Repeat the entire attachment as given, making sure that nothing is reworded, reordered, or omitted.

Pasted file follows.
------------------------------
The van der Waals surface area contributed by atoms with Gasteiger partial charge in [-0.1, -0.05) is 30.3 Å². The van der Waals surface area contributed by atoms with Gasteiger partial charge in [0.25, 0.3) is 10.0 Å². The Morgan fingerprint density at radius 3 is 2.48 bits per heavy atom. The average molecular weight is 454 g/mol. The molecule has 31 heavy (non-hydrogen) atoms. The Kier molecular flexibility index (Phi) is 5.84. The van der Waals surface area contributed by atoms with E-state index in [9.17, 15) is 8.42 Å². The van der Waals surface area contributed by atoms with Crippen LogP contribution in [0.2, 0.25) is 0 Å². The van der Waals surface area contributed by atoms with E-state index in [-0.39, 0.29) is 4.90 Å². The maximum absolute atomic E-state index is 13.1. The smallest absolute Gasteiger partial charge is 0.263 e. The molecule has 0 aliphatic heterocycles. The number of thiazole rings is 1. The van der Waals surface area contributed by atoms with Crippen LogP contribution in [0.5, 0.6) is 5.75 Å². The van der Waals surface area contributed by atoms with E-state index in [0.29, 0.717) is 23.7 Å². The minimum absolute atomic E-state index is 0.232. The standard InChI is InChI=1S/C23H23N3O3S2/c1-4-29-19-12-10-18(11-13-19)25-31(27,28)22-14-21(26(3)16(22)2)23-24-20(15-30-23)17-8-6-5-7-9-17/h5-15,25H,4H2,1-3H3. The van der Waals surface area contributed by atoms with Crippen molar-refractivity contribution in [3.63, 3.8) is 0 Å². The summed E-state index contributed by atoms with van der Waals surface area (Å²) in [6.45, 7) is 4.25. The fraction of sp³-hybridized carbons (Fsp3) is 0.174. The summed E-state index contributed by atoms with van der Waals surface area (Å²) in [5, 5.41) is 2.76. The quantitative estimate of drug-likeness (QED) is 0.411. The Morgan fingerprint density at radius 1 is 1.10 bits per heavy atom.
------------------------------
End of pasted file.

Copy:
The van der Waals surface area contributed by atoms with Gasteiger partial charge in [-0.1, -0.05) is 30.3 Å². The van der Waals surface area contributed by atoms with Gasteiger partial charge in [0.25, 0.3) is 10.0 Å². The Morgan fingerprint density at radius 3 is 2.48 bits per heavy atom. The average molecular weight is 454 g/mol. The molecule has 31 heavy (non-hydrogen) atoms. The Kier molecular flexibility index (Phi) is 5.84. The van der Waals surface area contributed by atoms with E-state index in [9.17, 15) is 8.42 Å². The van der Waals surface area contributed by atoms with Crippen LogP contribution in [0.2, 0.25) is 0 Å². The van der Waals surface area contributed by atoms with E-state index in [-0.39, 0.29) is 4.90 Å². The maximum absolute atomic E-state index is 13.1. The smallest absolute Gasteiger partial charge is 0.263 e. The molecule has 0 aliphatic heterocycles. The number of thiazole rings is 1. The van der Waals surface area contributed by atoms with Crippen LogP contribution in [0.5, 0.6) is 5.75 Å². The van der Waals surface area contributed by atoms with E-state index in [0.29, 0.717) is 23.7 Å². The minimum absolute atomic E-state index is 0.232. The standard InChI is InChI=1S/C23H23N3O3S2/c1-4-29-19-12-10-18(11-13-19)25-31(27,28)22-14-21(26(3)16(22)2)23-24-20(15-30-23)17-8-6-5-7-9-17/h5-15,25H,4H2,1-3H3. The van der Waals surface area contributed by atoms with Crippen molar-refractivity contribution in [3.63, 3.8) is 0 Å². The summed E-state index contributed by atoms with van der Waals surface area (Å²) in [6.45, 7) is 4.25. The fraction of sp³-hybridized carbons (Fsp3) is 0.174. The summed E-state index contributed by atoms with van der Waals surface area (Å²) in [5, 5.41) is 2.76. The quantitative estimate of drug-likeness (QED) is 0.411. The Morgan fingerprint density at radius 1 is 1.10 bits per heavy atom.